Abstracts should be submitted to John Lauermann (email@example.com) and Martin Müller (firstname.lastname@example.org). We are happy to discuss ideas informally as well, so please feel free to write.
Cities around the world are increasingly shaped by mega-scale urban transformations. Globally accelerating rates of urbanization have led to rapid landscape change through mega-projects (Lin & Xu 2019, Koch 2018), mega-events (Müller & Gaffney 2018; Viehoff & Poyntner 2016), large-scale gentrification (Lees et al. 2016, Shin & Kim 2016), new-build cities (Datta 2019, Moser 2018), sprawling metropolitan infrastructures (Wachsmuth 2017, Wiig & Silver 2019), and grand scale governance agendas (Enright 2016, Müller 2017). These forms of mega-urbanization are especially pronounced in cities of the global South and global East (Datta & Shaban 2017, Friedman & Sorenson 2019, Molotch & Ponzini 2019). Yet they are, in many ways, a global characteristic of the urban age (Harrison & Hoyler 2015, Lauermann 2018).
Mega-urbanization is a new normal for contemporary cities across a diverse range of geographies. It is not simply a larger version of ‘regular’ urban processes, but, rather, constitutes a qualitatively distinct form of urban transformation. By extension, simply ‘scaling up’ pre-existing theory may not effectively interrogate the dynamics of mega-urbanization. There is a pressing need to develop nuanced insight into the mega-scale, and its relationship with the contemporary urban condition. Given its increasing prevalence in urban transformation, what role should mega-urbanization play in urban theorizing? What might constitute an urban theory of the mega-scale?
The papers in this session will advance urban theory of the mega-scale. We welcome papers on topics including, but not limited to:
• Comparative analysis of mega-scale urbanism
• Political economies and ecologies of mega-urbanization
• Provincializing the analysis of grand/world class/iconic urbanisms
• Deconstructing and reconstructing urban utopian thinking
• Fast and slow urbanism, smart and dumb cities
• Mega-urbanization in the suburbs
• Vertical urbanism and skyline/subterranean spaces
• Gentrification, displacement, and segregation at the mega-scale
Datta, A. (2019). Postcolonial urban futures: Imagining and governing India’s smart urban age. Environment and Planning D: Society and Space, 37(3), 393-410.
Datta, A., & Shaban, A. (Eds.). (2016). Mega-urbanization in the global south: Fast cities and new urban utopias of the postcolonial state. Taylor & Francis.
Enright, T. (2016). The making of Grand Paris: Metropolitan urbanism in the twenty-first century. MIT Press.
Friedmann, J., & Sorensen, A. (2019). City unbound: emerging mega-conurbations in Asia. International Planning Studies
Koch, N. (2018). The geopolitics of spectacle: Space, synecdoche, and the new capitals of Asia. Cornell University Press.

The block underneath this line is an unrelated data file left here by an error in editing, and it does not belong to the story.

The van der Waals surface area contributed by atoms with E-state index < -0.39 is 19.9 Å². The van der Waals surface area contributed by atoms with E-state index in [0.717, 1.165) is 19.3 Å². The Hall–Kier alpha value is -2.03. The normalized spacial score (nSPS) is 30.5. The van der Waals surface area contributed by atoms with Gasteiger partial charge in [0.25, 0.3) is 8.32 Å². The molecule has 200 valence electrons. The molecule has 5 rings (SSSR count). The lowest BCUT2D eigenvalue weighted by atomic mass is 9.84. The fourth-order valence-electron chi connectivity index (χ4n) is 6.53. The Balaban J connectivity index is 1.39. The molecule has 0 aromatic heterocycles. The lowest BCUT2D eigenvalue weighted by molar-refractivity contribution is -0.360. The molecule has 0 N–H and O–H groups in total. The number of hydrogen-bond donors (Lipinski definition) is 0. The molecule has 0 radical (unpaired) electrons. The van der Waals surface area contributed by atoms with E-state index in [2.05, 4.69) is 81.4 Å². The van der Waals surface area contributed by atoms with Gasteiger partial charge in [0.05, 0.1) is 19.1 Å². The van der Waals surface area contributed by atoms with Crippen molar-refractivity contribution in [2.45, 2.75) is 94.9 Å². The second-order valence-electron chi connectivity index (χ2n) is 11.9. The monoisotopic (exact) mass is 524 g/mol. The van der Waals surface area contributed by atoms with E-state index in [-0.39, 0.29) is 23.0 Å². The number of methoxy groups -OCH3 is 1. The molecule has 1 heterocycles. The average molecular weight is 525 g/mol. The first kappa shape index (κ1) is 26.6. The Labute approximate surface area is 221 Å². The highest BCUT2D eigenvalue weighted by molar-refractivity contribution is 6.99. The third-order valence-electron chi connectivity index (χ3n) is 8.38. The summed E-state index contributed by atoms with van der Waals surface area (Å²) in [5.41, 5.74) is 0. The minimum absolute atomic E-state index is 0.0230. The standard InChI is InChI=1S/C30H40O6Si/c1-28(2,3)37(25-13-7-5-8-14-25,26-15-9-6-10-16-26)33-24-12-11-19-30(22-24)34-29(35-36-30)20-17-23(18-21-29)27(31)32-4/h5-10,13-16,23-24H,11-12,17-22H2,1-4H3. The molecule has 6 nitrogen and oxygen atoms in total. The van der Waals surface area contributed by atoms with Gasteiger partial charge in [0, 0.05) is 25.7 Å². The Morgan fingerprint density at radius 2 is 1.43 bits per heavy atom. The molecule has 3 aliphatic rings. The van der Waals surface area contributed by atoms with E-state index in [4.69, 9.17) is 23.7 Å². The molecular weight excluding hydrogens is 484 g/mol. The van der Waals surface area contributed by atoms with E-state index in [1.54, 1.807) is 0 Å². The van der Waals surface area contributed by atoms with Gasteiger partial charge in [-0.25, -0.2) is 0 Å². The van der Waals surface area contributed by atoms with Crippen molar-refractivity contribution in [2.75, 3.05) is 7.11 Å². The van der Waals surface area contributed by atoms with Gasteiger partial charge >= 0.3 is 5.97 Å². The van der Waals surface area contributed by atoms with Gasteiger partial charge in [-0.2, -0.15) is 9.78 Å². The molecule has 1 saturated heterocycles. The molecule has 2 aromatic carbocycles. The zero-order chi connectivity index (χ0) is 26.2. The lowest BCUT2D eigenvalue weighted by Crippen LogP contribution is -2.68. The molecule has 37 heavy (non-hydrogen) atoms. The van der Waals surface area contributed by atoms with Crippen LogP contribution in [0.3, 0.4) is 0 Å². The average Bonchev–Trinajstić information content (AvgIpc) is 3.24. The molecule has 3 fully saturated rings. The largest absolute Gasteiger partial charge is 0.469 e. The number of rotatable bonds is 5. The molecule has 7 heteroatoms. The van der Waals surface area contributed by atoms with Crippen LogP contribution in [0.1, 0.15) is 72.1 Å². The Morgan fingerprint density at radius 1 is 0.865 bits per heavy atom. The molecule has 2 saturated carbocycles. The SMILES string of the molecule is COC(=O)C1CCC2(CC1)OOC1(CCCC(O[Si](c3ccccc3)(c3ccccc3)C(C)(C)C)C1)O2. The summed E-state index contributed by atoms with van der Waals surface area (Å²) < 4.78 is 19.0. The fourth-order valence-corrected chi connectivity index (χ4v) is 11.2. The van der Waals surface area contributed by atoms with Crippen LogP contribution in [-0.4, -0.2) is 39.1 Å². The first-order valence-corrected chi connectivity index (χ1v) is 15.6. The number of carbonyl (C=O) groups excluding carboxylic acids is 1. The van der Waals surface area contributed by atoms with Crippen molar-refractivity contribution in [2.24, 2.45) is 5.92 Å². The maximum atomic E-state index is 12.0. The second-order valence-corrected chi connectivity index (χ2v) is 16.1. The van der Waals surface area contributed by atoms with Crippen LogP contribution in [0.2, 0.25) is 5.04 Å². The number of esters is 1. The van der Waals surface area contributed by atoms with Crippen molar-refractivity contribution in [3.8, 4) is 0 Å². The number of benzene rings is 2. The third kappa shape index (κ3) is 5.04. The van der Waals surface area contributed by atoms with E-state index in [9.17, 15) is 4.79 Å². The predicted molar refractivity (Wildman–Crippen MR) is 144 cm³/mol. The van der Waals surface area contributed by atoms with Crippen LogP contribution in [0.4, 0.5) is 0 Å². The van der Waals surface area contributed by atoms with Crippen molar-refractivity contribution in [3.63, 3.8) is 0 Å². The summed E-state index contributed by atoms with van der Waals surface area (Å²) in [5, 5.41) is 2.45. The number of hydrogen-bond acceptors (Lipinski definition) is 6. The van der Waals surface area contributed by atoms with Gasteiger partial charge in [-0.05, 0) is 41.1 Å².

Lauermann, J. (2018). Geographies of mega‐urbanization. Geography Compass, 12(8), e12396.
Lin, G. C., & Xu, Z. (2019). Remaking China’s urban space of the spectacle: Mega-events, temporary growth, and uneven spatial transformation in Shanghai. Geoforum, 102, 126-136.
Molotch, H., & Ponzini, D. (Eds.). (2019). The New Arab Urban: Gulf Cities of Wealth, Ambition, and Distress. NYU Press.
Moser, S. (2018) Forest city, Malaysia, and Chinese expansionism. Urban Geography, 39(6), 935-943
Müller, M. (2017). How mega-events capture their hosts: event seizure and the World Cup 2018 in Russia. Urban Geography, 38(8), 1113-1132.
Müller, M., & Gaffney, C. (2018). Comparing the Urban Impacts of the FIFA World Cup and Olympic Games from 2010 to 2016. Journal of Sport and Social Issues, 42(4), 247-269.
Shin, H. B., & Kim, S. H. (2016). The developmental state, speculative urbanisation and the politics of displacement in gentrifying Seoul. Urban Studies, 53(3), 540-559.
Viehoff, V., & Poynter, G. (Eds.). (2016). Mega-Event Cities: Urban Legacies of Global Sports Events. Routledge.
Wachsmuth, D. (2017). Infrastructure alliances: Supply-chain expansion and multi-city growth coalitions. Economic Geography, 93(1), 44-65.
Wiig, A., & Silver, J. (2019). Turbulent presents, precarious futures: urbanization and the deployment of global infrastructure. Regional Studies, 53(6), 912-923.
|Presenter||Astrid Wood*, Newcastle University, Rethinking infrastructural development in the global south: mega-transport projects in Africa||15||5:35 PM|
|Presenter||Yunpeng Zhang*, Division of Geography and Tourism, Temporal Domination and Injustice of Mega Urbanisation Project: Case Study of Guangling New Town in Yangzhou, China||15||5:50 PM|
|Presenter||Brian Scanlon*, National Taiwan University, The Hong Kong-Zhuhai-Macau Bridge: The Geopolitical Economy of Infrastructure and Mega-City Regionalism in the Pearl River Delta, China||15||6:05 PM|
|Presenter||JUNSOO KIM*, Seoul National University, Conceptualizing Underneath Developmental Urbanization in East Asia||15||6:20 PM|
|Discussant||Ayona Datta University College London||15||6:35 PM|
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